Log In / Join Now

Drinking Out Loud

Where Are Today's Classics?

We all know the old wine classics. But do we have new ones?

Matt Kramer
Posted: June 4, 2013

Allow me to ask yet one more question before diving in further: Is it even possible today for a wine to be a classic?

You might well ask: What precisely is a "classic"? As good a definition as any comes from the great noir writer Raymond Chandler, who submitted in the introduction to his 1950 book The Simple Art of Murder that a classic is something "which exhausts the possibilities of its form and can hardly be surpassed."

But there's more to "classic" than this, concise as it is. The notion of a classic has, at its very root, the element of being time-tested. It must resonate across generations. In musical terms, it must become part of the repertory.

Put another way: Which wines being created today appear likely to be reaffirmed, indeed celebrated, by our descendants?

This is an intriguing question because it highlights something that some folks find uncomfortable. It's possible that we are generating no new classics, at least in the traditional sense of the term.

How can this be? The answer lies in the very fluidity and impermanence of much of wine today. The old European classics are, for the most part, tied to the permanence of specific, defined vineyards.

Romanée-Conti is a classic. Its 4.5 acre site hasn't changed for centuries. Nor has its grape expression. It was Pinot Noir when the Prince de Conti bought it in 1760 and, of course, it's Pinot Noir today. It was great then and it's great today. It's the ultimate classic. It has unwaveringly stood the test of time.

But we don't care about that sort of unyielding permanence anymore. Our world now changes too rapidly to either expect or even seek such permanence.

For example, Mayacamas Vineyards recently changed hands. Here you have what was arguably the most intransigently traditional winery in Napa Valley, a place consecrated to an ideal of permanence not just of place but of style. And yet it lasted just one generation before being sold to a new set of owners who, inevitably, will reshape the wines—and rightly so—to their own vision.

This is the mode of our era. Everything changes, morphing into new configurations. No stars are permanently arranged in a fixed, unchanging constellation as they once were.

This, in turn, underscores why there may be no such thing today as a "classic." We may now have only something temporary and transient, even evanescent—what might be called "classics for our time."

German wines, for example, are today dramatically different from what they were 40 years ago. (And the historically minded will rush to point out that German wines were different yet again 100 years ago.) The number of true "classics" in the Mosel and Rheingau is actually diminishing, this despite the ancientness of many of their best vineyard sites. Changing tastes and technology combine to serve a new consumer.

Does it matter? Very likely not. But what does matter—and it matters a lot—is whether the new wine expression conveys not merely the taste of a prior era, but the greatness of it. A modern classic, if you will, is something that not only delivers the original greatness of its predecessor but improves upon it.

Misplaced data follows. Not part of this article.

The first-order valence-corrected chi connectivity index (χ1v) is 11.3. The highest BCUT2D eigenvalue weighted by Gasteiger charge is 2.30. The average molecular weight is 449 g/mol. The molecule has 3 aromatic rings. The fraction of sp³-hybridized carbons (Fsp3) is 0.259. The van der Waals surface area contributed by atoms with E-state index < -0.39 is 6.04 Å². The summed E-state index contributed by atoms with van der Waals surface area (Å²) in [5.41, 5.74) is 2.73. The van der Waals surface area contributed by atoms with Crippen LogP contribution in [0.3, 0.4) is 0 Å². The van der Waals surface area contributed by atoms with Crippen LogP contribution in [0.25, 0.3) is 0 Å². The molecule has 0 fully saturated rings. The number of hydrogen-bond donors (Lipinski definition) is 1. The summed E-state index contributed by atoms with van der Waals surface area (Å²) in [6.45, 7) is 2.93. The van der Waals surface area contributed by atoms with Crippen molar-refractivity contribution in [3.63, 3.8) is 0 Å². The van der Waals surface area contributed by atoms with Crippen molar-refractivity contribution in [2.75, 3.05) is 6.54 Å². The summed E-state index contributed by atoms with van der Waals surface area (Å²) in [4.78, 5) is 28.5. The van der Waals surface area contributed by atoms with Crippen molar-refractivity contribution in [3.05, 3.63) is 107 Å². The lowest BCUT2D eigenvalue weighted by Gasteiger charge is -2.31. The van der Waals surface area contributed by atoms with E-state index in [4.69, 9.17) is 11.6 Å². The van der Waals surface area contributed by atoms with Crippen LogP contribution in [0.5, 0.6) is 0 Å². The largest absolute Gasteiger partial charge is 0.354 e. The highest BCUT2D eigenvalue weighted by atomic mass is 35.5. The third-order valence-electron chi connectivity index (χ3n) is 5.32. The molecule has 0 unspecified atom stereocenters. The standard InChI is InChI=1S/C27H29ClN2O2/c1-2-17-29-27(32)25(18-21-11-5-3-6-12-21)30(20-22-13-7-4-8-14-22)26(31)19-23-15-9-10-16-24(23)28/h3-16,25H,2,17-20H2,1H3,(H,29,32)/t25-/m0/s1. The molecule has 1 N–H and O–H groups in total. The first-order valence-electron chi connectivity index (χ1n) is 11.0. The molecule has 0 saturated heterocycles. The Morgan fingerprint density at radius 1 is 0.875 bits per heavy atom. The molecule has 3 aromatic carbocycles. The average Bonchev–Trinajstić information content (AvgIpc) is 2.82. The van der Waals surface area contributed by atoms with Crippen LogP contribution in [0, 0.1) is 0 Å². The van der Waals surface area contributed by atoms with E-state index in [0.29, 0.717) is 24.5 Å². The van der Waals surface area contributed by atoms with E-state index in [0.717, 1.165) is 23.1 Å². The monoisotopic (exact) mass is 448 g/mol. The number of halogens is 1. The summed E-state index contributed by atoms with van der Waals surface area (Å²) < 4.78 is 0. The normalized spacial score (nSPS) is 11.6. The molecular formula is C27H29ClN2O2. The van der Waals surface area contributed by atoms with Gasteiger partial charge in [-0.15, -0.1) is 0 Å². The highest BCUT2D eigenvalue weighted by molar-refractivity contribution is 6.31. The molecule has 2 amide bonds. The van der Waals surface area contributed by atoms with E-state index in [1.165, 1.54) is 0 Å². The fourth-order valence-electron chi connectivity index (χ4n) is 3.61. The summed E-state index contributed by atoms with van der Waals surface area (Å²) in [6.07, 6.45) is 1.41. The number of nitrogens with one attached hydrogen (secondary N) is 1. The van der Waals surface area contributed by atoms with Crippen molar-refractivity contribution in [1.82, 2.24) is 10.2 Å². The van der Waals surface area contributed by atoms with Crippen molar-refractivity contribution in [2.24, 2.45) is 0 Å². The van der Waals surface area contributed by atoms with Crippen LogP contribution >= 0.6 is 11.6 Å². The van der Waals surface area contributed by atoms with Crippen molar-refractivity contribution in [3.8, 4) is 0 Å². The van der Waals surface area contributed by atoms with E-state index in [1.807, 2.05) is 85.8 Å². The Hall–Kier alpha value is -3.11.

This, I believe, is the foundation of what might be called the "new classicism." Producers such as Lalou Bize-Leroy of Domaine Leroy have demonstrated just this sort of improvement superimposed upon the already substantial achievement of modern Burgundies. Her red and white Burgundies are truly new classics.

The same may be said of numerous Italian wines, many of which are dramatically superior to previous incarnations of the same wine from the same site. Technology explains part of it, as does a worldwide audience that is willing and able to pay for ambition and achievement.

But here's the catch: Today's classics are not built for eternity. They won't last. The new classics are instead creatures of the moment, umbilically attached to a vital, invested audience. Once that audience moves away, for whatever reason, these new classics will wither.

Such was not the case a century ago when the now-traditional classics served a smaller, largely local audience whose fidelity was assured. It was an age of fixed horizons that ensured continuity. That's now gone.

So where are the new classics today?

I would suggest that you look closely at the best wines emerging from Hungary's Tokaj district, which is now issuing Tokaji wines of a quality unseen for more than a century.

I would suggest that you look closely at the best white wines from Spain, which are achieving heights of quality and characterfulness very likely never seen before in Spain's centuries-old, but rather dusty, wine history.

I would suggest that you look closely at the finest Rhône wines being made today. Here again, an ancient wine zone has been re-energized by an avid, informed and demanding outside audience that has helped drive quality to levels unmatched in generations.

I would suggest that you look closely at certain zones in California, especially the Santa Cruz Mountains, the westernmost part of Sonoma County and the west side of Paso Robles, to name but three areas.